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Indeed, this isn’t really much of an RPG at all. You have stats and traits, but those only represent the branches your story has taken. There are some other genre trappings present; Unrest makes use of a detached, isometric perspective similar to the Ultima games, and in certain circumstances you may have to take up arms in a simple fighting system. Combat is meant to be used as a last resort, and it has narrative consequences beyond who lives and dies. Generally speaking, the less Unrest feels like an RPG as you’re playing it, the better you’re doing.

Unrest’s adaptive narrative is impressive in spite of this. The script is relatively solid, and the various characters all have their own voices and mannerisms. There’s also less in the way of exposition than you’d expect from a fantasy story. Characters speak very naturally, with the assumption that the person they’re addressing knows what they’re talking about. The cultural divide between Naga and Humans is used an excuse to explain more complex concepts, but it’s used subtly. It’s also clear that the story comes from a different perspective than most games. Caste systems and arranged marriage are treated as sort of a given, whereas western writers would likely make a big deal out of them. My only complaint about the script is that it’s riddled with typos and grammatical errors. Surely a little bit of that kickstarter money could have gone toward proofreading.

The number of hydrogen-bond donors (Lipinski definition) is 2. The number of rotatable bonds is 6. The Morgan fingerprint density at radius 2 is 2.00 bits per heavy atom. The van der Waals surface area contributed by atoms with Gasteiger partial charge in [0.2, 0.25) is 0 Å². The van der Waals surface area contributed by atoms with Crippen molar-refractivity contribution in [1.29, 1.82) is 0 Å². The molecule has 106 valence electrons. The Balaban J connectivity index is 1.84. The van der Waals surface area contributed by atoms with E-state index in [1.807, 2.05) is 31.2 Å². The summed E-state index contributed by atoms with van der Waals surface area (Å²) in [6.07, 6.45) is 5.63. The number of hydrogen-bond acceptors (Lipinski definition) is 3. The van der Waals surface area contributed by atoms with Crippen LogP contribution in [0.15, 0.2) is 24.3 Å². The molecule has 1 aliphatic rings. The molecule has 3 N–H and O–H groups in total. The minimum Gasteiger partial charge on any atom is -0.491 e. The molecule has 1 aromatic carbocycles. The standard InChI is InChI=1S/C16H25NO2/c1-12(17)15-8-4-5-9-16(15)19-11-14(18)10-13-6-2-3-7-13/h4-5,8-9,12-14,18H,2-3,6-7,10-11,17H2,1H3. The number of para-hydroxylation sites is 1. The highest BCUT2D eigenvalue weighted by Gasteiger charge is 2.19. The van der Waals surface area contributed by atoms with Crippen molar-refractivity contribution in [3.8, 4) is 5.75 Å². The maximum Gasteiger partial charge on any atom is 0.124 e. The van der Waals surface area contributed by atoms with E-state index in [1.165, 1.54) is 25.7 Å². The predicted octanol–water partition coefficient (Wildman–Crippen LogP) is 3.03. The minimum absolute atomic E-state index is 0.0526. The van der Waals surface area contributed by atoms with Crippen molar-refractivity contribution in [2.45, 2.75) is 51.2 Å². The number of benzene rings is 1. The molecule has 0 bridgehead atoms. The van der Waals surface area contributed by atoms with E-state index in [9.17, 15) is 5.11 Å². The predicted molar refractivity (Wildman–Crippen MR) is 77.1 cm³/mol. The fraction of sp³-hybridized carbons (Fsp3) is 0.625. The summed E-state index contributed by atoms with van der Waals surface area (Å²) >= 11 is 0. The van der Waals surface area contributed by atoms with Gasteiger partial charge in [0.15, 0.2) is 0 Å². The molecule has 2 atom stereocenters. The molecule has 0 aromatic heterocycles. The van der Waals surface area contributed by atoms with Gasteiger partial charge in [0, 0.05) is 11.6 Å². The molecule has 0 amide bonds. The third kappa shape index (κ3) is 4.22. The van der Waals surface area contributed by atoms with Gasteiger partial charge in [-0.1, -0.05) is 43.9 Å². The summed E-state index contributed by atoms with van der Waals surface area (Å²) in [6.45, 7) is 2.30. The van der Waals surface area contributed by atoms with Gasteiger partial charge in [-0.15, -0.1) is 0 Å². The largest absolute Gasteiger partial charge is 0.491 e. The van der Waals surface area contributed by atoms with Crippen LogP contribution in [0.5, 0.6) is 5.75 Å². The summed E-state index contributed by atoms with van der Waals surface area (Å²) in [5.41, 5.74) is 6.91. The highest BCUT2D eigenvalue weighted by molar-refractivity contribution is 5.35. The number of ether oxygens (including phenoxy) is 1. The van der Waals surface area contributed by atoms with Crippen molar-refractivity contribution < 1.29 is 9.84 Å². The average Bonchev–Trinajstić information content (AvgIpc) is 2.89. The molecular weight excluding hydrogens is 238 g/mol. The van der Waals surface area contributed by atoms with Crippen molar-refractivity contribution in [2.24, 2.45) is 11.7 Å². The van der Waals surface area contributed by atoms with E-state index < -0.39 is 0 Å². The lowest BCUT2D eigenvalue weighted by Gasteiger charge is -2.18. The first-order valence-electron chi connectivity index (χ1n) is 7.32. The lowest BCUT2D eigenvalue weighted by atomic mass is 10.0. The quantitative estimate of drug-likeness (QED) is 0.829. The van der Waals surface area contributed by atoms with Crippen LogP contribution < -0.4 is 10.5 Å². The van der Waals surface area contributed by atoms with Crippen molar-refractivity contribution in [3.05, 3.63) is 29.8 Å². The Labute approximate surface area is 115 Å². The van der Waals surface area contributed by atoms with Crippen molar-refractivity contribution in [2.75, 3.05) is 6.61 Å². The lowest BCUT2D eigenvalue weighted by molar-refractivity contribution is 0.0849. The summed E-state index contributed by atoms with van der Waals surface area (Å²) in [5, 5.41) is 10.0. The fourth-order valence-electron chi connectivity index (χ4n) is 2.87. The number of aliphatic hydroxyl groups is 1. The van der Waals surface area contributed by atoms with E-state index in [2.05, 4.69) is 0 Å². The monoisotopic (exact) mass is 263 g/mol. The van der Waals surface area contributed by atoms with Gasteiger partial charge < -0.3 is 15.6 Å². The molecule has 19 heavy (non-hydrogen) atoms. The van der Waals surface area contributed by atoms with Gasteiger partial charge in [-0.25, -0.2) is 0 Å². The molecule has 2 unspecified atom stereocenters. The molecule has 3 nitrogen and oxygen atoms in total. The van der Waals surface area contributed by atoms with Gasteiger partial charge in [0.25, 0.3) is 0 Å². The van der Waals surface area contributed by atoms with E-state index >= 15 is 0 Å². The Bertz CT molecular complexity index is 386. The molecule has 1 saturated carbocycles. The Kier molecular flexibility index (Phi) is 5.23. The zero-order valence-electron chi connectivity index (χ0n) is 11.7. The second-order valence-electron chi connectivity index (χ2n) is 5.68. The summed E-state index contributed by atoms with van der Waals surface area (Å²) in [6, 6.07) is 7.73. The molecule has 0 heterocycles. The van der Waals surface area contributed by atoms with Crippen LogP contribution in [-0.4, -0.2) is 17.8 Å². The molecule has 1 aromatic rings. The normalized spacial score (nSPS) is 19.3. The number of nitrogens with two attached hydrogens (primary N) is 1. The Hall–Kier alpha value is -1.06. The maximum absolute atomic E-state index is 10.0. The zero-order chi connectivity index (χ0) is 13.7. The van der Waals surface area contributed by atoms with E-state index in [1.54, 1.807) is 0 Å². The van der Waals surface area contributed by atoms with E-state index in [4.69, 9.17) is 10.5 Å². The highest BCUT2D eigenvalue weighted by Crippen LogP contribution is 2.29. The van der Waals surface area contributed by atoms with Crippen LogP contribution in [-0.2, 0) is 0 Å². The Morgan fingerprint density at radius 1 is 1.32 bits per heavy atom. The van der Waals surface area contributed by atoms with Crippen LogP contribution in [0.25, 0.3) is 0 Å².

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It’s clear that the Unrest we’ve gotten isn’t quite the game it could have been. Its kickstarter ended short of several stretch goals which could have drastically improved it. A few more scenes to flesh out the side plots and another city would have gone a long way. With a little more money, it could have had character portraits for its dialogue trees, which would be infinitely preferable to the somewhat ugly sprites it currently uses. Generally speaking, the art leaves a lot to be desired – Unrest looks like a cheap flash game, to be frank – but there’s only so much you can ask of an independent developer.

The music, on the other hand, is absolutely stellar. Here the game wears its Indian heritage on its sleeve, with a catchy, occasionally danceable eastern style. It’s not nearly as over the top as the Bollywood music you might be used to, but it feels definitively Indian. If you enjoy sitar riffs and snake-charming music you’ll find a lot to love here.

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Closing Comments:

Unrest is a choice-driven RPG with little combat to speak of that touches on relevant social issues. It’s not unlike Always Sometimes Monsters, though it ironically takes cues from western-style RPGs where that game took them from eastern ones. Unrest feels a little more focussed than most games of its ilk, and it has a thankfully short run time to facilitate multiple playthroughs. You get a real feeling of agency as you guide the game’s story, and it’s refreshing to play something from a different cultural perspective.
score3.5
Platform: PC